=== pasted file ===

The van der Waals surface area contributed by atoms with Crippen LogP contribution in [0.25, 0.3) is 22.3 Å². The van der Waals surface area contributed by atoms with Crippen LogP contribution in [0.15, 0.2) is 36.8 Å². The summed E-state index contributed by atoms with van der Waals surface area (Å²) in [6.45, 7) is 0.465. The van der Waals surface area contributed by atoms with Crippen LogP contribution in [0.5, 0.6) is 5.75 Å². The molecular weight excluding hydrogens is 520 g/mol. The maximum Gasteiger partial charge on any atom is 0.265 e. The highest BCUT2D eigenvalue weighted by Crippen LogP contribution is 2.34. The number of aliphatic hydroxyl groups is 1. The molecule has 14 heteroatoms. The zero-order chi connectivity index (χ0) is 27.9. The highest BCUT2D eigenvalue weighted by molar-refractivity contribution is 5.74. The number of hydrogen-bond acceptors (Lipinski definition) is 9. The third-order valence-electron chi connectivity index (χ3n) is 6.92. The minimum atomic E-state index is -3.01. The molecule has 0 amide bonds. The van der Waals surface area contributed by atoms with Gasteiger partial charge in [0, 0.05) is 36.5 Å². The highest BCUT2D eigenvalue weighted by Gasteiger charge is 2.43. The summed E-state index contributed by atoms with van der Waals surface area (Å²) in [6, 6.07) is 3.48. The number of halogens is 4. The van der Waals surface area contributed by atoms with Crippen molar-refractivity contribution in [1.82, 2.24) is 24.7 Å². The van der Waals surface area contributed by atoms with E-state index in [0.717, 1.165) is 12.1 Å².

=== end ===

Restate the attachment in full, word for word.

The van der Waals surface area contributed by atoms with Crippen LogP contribution in [0.25, 0.3) is 22.3 Å². The van der Waals surface area contributed by atoms with Crippen LogP contribution in [0.15, 0.2) is 36.8 Å². The summed E-state index contributed by atoms with van der Waals surface area (Å²) in [6.45, 7) is 0.465. The van der Waals surface area contributed by atoms with Crippen LogP contribution in [0.5, 0.6) is 5.75 Å². The molecular weight excluding hydrogens is 520 g/mol. The maximum Gasteiger partial charge on any atom is 0.265 e. The highest BCUT2D eigenvalue weighted by Crippen LogP contribution is 2.34. The number of aliphatic hydroxyl groups is 1. The molecule has 14 heteroatoms. The zero-order chi connectivity index (χ0) is 27.9. The highest BCUT2D eigenvalue weighted by molar-refractivity contribution is 5.74. The number of hydrogen-bond acceptors (Lipinski definition) is 9. The third-order valence-electron chi connectivity index (χ3n) is 6.92. The minimum atomic E-state index is -3.01. The molecule has 0 amide bonds. The van der Waals surface area contributed by atoms with Gasteiger partial charge in [0, 0.05) is 36.5 Å². The highest BCUT2D eigenvalue weighted by Gasteiger charge is 2.43. The summed E-state index contributed by atoms with van der Waals surface area (Å²) in [6, 6.07) is 3.48. The number of halogens is 4. The van der Waals surface area contributed by atoms with Crippen molar-refractivity contribution in [1.82, 2.24) is 24.7 Å². The van der Waals surface area contributed by atoms with E-state index in [0.717, 1.165) is 12.1 Å².